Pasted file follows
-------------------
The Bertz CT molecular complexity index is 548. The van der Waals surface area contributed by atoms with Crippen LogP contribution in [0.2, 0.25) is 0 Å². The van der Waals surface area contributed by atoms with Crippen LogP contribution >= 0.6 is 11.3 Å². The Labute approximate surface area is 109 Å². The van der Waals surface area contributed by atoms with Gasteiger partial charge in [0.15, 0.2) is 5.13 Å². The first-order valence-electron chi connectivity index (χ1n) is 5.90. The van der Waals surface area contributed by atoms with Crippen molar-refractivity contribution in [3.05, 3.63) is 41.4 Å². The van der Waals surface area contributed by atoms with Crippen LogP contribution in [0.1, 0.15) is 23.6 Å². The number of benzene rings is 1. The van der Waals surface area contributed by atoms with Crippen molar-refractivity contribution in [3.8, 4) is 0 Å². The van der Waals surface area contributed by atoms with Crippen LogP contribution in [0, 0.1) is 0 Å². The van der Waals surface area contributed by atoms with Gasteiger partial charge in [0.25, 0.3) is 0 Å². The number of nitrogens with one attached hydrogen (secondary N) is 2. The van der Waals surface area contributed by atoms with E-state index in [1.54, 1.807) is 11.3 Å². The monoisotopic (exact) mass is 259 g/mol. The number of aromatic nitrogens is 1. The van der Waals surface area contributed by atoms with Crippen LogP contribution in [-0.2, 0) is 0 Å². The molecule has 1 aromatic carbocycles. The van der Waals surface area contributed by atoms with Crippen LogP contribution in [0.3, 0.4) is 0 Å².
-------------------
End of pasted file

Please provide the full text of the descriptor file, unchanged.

The Bertz CT molecular complexity index is 548. The van der Waals surface area contributed by atoms with Crippen LogP contribution in [0.2, 0.25) is 0 Å². The van der Waals surface area contributed by atoms with Crippen LogP contribution >= 0.6 is 11.3 Å². The Labute approximate surface area is 109 Å². The van der Waals surface area contributed by atoms with Gasteiger partial charge in [0.15, 0.2) is 5.13 Å². The first-order valence-electron chi connectivity index (χ1n) is 5.90. The van der Waals surface area contributed by atoms with Crippen molar-refractivity contribution in [3.05, 3.63) is 41.4 Å². The van der Waals surface area contributed by atoms with Crippen LogP contribution in [0.1, 0.15) is 23.6 Å². The number of benzene rings is 1. The van der Waals surface area contributed by atoms with Crippen molar-refractivity contribution in [3.8, 4) is 0 Å². The van der Waals surface area contributed by atoms with Crippen LogP contribution in [0, 0.1) is 0 Å². The van der Waals surface area contributed by atoms with Gasteiger partial charge in [0.25, 0.3) is 0 Å². The number of nitrogens with one attached hydrogen (secondary N) is 2. The van der Waals surface area contributed by atoms with E-state index in [1.54, 1.807) is 11.3 Å². The monoisotopic (exact) mass is 259 g/mol. The number of aromatic nitrogens is 1. The van der Waals surface area contributed by atoms with Crippen LogP contribution in [-0.2, 0) is 0 Å². The molecule has 1 aromatic carbocycles. The van der Waals surface area contributed by atoms with Crippen LogP contribution in [0.3, 0.4) is 0 Å².